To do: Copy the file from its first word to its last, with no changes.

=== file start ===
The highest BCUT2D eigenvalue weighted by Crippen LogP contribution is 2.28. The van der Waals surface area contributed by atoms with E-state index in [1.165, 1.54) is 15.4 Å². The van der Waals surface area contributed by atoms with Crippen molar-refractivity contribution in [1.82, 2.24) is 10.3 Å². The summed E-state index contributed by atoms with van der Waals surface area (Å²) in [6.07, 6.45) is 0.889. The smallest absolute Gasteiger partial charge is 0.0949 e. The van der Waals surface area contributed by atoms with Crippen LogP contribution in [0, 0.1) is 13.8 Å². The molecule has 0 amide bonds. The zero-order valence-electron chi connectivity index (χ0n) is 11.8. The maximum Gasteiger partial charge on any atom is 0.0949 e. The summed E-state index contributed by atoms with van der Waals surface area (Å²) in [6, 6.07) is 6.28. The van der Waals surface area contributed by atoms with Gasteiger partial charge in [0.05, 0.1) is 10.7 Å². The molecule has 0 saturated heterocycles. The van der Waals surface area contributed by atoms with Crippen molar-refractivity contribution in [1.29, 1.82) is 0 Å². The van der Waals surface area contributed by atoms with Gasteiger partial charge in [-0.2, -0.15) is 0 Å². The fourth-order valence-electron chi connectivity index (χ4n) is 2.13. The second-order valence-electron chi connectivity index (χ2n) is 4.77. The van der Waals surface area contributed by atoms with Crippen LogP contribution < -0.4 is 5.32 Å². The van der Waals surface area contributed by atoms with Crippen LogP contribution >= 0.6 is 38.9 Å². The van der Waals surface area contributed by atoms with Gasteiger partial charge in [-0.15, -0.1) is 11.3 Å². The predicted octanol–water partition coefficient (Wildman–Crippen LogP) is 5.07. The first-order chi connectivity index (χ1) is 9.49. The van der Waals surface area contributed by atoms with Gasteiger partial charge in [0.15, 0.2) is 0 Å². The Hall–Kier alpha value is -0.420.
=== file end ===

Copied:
The highest BCUT2D eigenvalue weighted by Crippen LogP contribution is 2.28. The van der Waals surface area contributed by atoms with E-state index in [1.165, 1.54) is 15.4 Å². The van der Waals surface area contributed by atoms with Crippen molar-refractivity contribution in [1.82, 2.24) is 10.3 Å². The summed E-state index contributed by atoms with van der Waals surface area (Å²) in [6.07, 6.45) is 0.889. The smallest absolute Gasteiger partial charge is 0.0949 e. The van der Waals surface area contributed by atoms with Crippen LogP contribution in [0, 0.1) is 13.8 Å². The molecule has 0 amide bonds. The zero-order valence-electron chi connectivity index (χ0n) is 11.8. The maximum Gasteiger partial charge on any atom is 0.0949 e. The summed E-state index contributed by atoms with van der Waals surface area (Å²) in [6, 6.07) is 6.28. The van der Waals surface area contributed by atoms with Gasteiger partial charge in [0.05, 0.1) is 10.7 Å². The molecule has 0 saturated heterocycles. The van der Waals surface area contributed by atoms with Crippen molar-refractivity contribution in [1.29, 1.82) is 0 Å². The van der Waals surface area contributed by atoms with Gasteiger partial charge in [-0.2, -0.15) is 0 Å². The fourth-order valence-electron chi connectivity index (χ4n) is 2.13. The second-order valence-electron chi connectivity index (χ2n) is 4.77. The van der Waals surface area contributed by atoms with Crippen LogP contribution < -0.4 is 5.32 Å². The van der Waals surface area contributed by atoms with Crippen LogP contribution >= 0.6 is 38.9 Å². The van der Waals surface area contributed by atoms with Gasteiger partial charge in [-0.15, -0.1) is 11.3 Å². The predicted octanol–water partition coefficient (Wildman–Crippen LogP) is 5.07. The first-order chi connectivity index (χ1) is 9.49. The van der Waals surface area contributed by atoms with Gasteiger partial charge in [0.15, 0.2) is 0 Å². The Hall–Kier alpha value is -0.420.